Paul & the desks

I first tried making a desk in Kenya in 2010, and failed miserably. The wood was far too tough to cut, the saw not sharp enough, or most likely I just didn’t have the strength or endurance to complete the task. I went back to mixing cement by hand and let others try to build school desks.

This last summer, one of the major projects was building desks, and there was no escape for me this time.

For children’s desks, we nailed 178 lbs of nails into 2,948 feet of wood that we cut and sanded by hand. My brother, being a handyman back home, was asked to head up the project, measuring the wood, and helping the rest of us figure out just how exactly it was we were supposed to put the desks together so that they would be suitable for the children. I had to take apart many a desk before I got it right…..

My brother, the master fundi, in the Utah shirt.

On our last day in Kenya, we left Eunice’s school and headed to Grace’s school to complete the last of the desks. In just a few hours time, the last of the desks were done. I don’t recall how many we made, but it felt like hundreds.

That evening, the World of Difference volunteers gathered together to have a debriefing session. It is a time for us to express our feelings about the experiences we had while in Kenya serving others.

Paul and his wife Becky were two of our volunteers that had both grown up in Kenya, and later immigrated to the USA. They wanted to come back to Kenya to help their own country. It was the first time that World of Difference had Kenyans volunteer that were now US citizens.

Paul took a deep breath as he started to speak. He told us that when we had gone to a slum school earlier in the week, that it was the slum that he had grown up in. He continued, with tears in his eyes, to tell us that he remembered sitting in the exact same type desks that we had built when he was a child. He knew that the desks we were making were going to make a difference, just as the desk he used to sit in as a child had allowed him to get the education to become the person he was today….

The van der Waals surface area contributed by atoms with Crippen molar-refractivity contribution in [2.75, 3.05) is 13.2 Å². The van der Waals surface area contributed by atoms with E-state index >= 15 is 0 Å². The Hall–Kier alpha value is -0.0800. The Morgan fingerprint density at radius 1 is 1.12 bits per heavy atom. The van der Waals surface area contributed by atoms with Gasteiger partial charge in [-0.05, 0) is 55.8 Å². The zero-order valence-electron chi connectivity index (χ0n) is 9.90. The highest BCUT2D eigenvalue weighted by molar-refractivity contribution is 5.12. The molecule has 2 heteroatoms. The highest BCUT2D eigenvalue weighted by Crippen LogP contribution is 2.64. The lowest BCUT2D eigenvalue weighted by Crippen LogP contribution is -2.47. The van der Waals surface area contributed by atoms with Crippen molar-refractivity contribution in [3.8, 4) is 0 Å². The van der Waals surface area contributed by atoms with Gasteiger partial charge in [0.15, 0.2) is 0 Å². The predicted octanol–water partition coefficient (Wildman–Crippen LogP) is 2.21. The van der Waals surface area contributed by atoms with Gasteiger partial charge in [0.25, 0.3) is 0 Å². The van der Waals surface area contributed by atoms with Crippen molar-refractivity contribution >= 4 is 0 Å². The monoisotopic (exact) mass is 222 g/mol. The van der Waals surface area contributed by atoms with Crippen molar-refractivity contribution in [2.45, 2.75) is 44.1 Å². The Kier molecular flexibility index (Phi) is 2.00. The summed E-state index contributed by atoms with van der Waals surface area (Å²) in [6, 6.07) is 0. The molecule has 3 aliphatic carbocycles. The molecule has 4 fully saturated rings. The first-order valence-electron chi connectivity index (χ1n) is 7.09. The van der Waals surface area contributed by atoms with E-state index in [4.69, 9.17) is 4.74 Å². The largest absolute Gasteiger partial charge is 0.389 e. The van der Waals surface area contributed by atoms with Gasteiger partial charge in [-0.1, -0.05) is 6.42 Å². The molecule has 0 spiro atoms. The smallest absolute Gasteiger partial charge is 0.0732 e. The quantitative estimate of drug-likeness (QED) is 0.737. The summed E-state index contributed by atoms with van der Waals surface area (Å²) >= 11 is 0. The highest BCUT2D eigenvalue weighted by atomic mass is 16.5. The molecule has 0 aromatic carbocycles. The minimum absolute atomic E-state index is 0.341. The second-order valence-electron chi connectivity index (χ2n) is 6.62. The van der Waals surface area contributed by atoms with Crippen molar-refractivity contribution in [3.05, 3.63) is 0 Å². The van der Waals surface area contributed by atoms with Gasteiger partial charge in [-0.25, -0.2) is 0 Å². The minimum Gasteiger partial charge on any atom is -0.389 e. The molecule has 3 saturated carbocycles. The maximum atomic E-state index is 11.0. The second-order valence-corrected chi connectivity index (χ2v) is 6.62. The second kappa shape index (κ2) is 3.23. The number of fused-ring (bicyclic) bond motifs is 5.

I had never heard such a powerful sentiment in my whole life. Our team leader, jD, told Paul that he didn’t know why ( at the time) we should go to that area, but he now knew we went to that slum school just for Paul to have this experience.

It’s funny how things like this just seem to happen while in Kenya.

Paul, affectionately called himself “Black Moses”. A man who is symbol of quiet strength, and someone whose words I always carry with me.

Black Moses

I often think about Paul and the desks. His story was one that helped save me that day from my own difficulties, and continues to inspire and uplift me today.

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Wench, bring my ale, what say you?